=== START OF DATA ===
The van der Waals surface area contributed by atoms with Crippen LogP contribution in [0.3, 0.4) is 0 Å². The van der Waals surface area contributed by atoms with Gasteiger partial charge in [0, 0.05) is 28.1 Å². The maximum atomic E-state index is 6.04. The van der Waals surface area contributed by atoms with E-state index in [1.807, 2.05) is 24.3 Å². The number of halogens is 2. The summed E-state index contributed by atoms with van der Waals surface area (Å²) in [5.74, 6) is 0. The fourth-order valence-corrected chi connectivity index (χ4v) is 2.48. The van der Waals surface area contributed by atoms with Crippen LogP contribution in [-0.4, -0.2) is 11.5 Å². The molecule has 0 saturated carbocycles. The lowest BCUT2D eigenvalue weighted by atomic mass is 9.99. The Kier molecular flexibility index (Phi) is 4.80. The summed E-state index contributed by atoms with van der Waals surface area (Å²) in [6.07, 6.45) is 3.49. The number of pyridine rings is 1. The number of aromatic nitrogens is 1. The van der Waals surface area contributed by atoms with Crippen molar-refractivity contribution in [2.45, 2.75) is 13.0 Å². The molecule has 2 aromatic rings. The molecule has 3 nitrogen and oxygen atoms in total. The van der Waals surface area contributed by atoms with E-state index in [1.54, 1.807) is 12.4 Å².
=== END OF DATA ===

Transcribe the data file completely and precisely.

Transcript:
The van der Waals surface area contributed by atoms with Crippen LogP contribution in [0.3, 0.4) is 0 Å². The van der Waals surface area contributed by atoms with Gasteiger partial charge in [0, 0.05) is 28.1 Å². The maximum atomic E-state index is 6.04. The van der Waals surface area contributed by atoms with E-state index in [1.807, 2.05) is 24.3 Å². The number of halogens is 2. The summed E-state index contributed by atoms with van der Waals surface area (Å²) in [5.74, 6) is 0. The fourth-order valence-corrected chi connectivity index (χ4v) is 2.48. The van der Waals surface area contributed by atoms with Crippen LogP contribution in [-0.4, -0.2) is 11.5 Å². The molecule has 0 saturated carbocycles. The lowest BCUT2D eigenvalue weighted by atomic mass is 9.99. The Kier molecular flexibility index (Phi) is 4.80. The summed E-state index contributed by atoms with van der Waals surface area (Å²) in [6.07, 6.45) is 3.49. The number of pyridine rings is 1. The number of aromatic nitrogens is 1. The van der Waals surface area contributed by atoms with Crippen molar-refractivity contribution in [2.45, 2.75) is 13.0 Å². The molecule has 2 aromatic rings. The molecule has 3 nitrogen and oxygen atoms in total. The van der Waals surface area contributed by atoms with E-state index in [1.54, 1.807) is 12.4 Å².